“Why do so few Canadians study abroad?” That was the key question that the hiring committee asked me when I interviewed for the position of programs manager in the Academic Relations Section of the Canadian Embassy in France 15 years ago.
At the time, Canada and France had just signed an exciting youth mobility agreement facilitating the two-way mobility of thousands of 18- to 35-year-olds and I desperately wanted to be part of the team that would develop and implement the programs. I had studied abroad, taught abroad and run a study abroad program in Paris. I had seen the personal and professional difference such an experience made on my students and I had lived it too. Working on it at both a policy and program level for Canada wasn’t just a natural “next step” in my career trajectory, it was a dream come true. (I got the job.)
Those were exciting times in Canadian foreign policy. We were signing an unprecedented number of youth mobility arrangements around the world. We were designing promotional material, creating new IT systems, training colleagues from other embassies on program start-up and management, negotiating treaty renewals with foreign governments – this was heady stuff! And our participation numbers were great: tens of thousands of young people from around the world were coming to Canada. We were meeting our targets and filling our quotas in record time.
On the policy front, we were also seeing significant advancements around the world: 46 European ministers of higher education had just signed the Leuven / Louvain-la-Neuve Communiqué setting an outbound student mobility (OSM) target of 20 percent for each of their countries by 2020; the United States was signing its 100,000 Strong Initiatives with China and the Americas; the U.K. had established an outward student mobility strategy; and France had written access to international student mobility into its new Higher Education and Research Act as a social justice issue.
What about us?
While postsecondary students and young people from around the world were eagerly traveling to Canada for work/study opportunities, we just were not seeing the same outbound student movement from Canada. Canada was also notably absent from the global outbound student mobility policy movement. By 2013, we had become the sole G7 country without a strategy to increase outward student mobility for its postsecondary students.
Conversations with Ottawa about outbound student mobility inevitably turned in circles around constitutional responsibilities for education, postsecondary skills training, and so on. It was disheartening. Our students were getting lost in the discussions.
And then came the March 19 federal budget announcement.
Outbound student mobility finally a federal priority
In its announcement of $148 million over five years to the new International Education Strategy, starting in 2019-2020, Budget 2019 specifies that the funds will be split between education promotion and outbound student mobility. This indeed foreshadows the promise of a distinct OSM program for Canada – a first ever. Additionally, these appear to be new funds for OSM rather than a clever repackaging of existing funds for graduate research abroad or Mitacs research and internships abroad.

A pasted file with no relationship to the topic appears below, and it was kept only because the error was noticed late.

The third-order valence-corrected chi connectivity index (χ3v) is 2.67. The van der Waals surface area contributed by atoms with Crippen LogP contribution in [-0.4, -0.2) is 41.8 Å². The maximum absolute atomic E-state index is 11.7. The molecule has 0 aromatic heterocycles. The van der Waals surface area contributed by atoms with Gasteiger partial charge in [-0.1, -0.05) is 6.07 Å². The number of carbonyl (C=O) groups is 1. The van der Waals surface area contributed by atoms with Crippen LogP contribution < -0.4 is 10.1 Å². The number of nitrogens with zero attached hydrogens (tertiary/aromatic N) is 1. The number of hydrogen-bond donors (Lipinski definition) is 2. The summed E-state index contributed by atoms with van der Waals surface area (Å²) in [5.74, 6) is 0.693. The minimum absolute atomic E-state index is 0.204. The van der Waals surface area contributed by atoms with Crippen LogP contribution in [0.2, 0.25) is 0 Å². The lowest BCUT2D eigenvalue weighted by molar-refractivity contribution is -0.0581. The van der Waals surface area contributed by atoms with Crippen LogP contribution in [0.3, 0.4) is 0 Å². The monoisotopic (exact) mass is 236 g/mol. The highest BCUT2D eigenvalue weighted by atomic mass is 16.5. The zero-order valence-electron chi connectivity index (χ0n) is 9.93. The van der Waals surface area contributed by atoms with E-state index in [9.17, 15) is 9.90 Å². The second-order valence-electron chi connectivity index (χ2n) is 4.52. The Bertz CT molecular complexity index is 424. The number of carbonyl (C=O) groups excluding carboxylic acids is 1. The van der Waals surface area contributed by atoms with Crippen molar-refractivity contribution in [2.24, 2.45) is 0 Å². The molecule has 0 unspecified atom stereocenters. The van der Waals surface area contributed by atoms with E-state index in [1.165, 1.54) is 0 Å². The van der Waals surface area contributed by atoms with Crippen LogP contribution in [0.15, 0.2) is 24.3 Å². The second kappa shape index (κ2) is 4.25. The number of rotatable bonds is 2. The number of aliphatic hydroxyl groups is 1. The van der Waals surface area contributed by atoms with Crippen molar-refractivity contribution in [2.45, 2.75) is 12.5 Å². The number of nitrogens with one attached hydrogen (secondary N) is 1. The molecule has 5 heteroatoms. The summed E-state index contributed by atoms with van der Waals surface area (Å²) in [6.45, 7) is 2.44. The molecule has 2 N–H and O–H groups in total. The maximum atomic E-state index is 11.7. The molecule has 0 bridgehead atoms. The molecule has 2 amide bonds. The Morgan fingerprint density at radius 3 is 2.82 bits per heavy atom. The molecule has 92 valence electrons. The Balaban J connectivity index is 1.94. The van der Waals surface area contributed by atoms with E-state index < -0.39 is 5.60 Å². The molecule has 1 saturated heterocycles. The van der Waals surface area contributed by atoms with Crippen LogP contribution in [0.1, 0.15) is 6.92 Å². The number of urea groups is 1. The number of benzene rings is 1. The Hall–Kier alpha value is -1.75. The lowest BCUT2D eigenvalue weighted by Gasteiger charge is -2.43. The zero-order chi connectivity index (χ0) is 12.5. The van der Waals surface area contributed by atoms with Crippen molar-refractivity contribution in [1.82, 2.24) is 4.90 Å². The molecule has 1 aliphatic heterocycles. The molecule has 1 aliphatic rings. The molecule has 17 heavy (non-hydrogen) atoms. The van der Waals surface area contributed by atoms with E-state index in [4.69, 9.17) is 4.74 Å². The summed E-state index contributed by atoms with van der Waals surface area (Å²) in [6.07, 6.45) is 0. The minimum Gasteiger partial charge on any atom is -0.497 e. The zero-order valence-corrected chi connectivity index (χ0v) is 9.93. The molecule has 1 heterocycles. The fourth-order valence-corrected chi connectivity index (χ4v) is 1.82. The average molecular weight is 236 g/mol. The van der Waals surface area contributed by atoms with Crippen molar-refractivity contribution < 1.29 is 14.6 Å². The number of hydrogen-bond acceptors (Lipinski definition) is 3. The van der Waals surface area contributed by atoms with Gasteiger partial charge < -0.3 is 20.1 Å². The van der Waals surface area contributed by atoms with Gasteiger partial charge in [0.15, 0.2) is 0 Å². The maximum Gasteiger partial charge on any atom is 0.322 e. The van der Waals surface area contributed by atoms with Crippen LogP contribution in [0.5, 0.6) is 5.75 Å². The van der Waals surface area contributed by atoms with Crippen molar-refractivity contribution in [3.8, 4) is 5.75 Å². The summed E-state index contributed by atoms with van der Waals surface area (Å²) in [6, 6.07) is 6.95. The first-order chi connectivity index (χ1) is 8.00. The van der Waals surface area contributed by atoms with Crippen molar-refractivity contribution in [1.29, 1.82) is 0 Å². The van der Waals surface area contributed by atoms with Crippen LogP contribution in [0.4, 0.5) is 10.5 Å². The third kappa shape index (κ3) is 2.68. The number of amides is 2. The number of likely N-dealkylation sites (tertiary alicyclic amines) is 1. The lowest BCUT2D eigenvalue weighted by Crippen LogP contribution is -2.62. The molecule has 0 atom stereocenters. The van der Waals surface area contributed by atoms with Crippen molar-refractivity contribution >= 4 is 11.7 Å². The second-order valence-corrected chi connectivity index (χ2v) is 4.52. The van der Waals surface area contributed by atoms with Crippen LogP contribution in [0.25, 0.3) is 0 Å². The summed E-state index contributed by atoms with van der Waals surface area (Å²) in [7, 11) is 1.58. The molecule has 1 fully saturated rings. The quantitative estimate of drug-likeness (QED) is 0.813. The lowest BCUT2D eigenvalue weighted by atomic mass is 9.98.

True, OSM will be a “pilot” program, but that’s OK because, for reasons unrelated to education, skills training or even foreign relations, outbound student mobility is still contentious in Canada. The spectre of brain drain looms large even though OSM is mobility undertaken while enrolled in a Canadian diploma or degree program (as opposed to a student going abroad to get a foreign degree).
There is excellent research demonstrating the value of OSM, notably in improved academic and employment outcomes for students from underrepresented groups. In fact, to ensure that access remains a priority in OSM policy development and implementation, the European Commission has made providing support to disadvantaged learners a key performance indicator and has created a monitoring mechanism that holds EU member states publicly accountable via an online mobility scoreboard for mobility support provided to students with a low socio-economic background. It’s not just the most privileged who benefit from OSM if a government invests properly.
A pilot project is a safe way for Canada to move forward and the Budget 2019 announcement is encouraging. It opens the door to finally giving our students the global opportunities they need, the opportunities to see and experience that what is learned and how it is learned is different than in Canada, that classroom dynamics are different, workplace interactions are different, even discussions over drinks and dinner are different. Learning to adapt to new environments is an essential skill. Equally important is bringing back that first-hand knowledge to contribute to healthy campuses here in Canada.
Let’s see if the new International Education Strategy will indeed deliver on the promise of helping our students acquire the same valuable work/study experiences abroad as their global counterparts, or if they will once again be left behind.
Diane Barbarič is the former head of the Higher Education and Youth Mobility Division of the Canadian Embassy in France. She is currently completing her PhD in higher education at the Ontario Institute for Studies in Education of the University of Toronto. Her research, supported by the Social Sciences and Humanities Research Council of Canada, focuses on outbound student mobility public policies in Canada and abroad.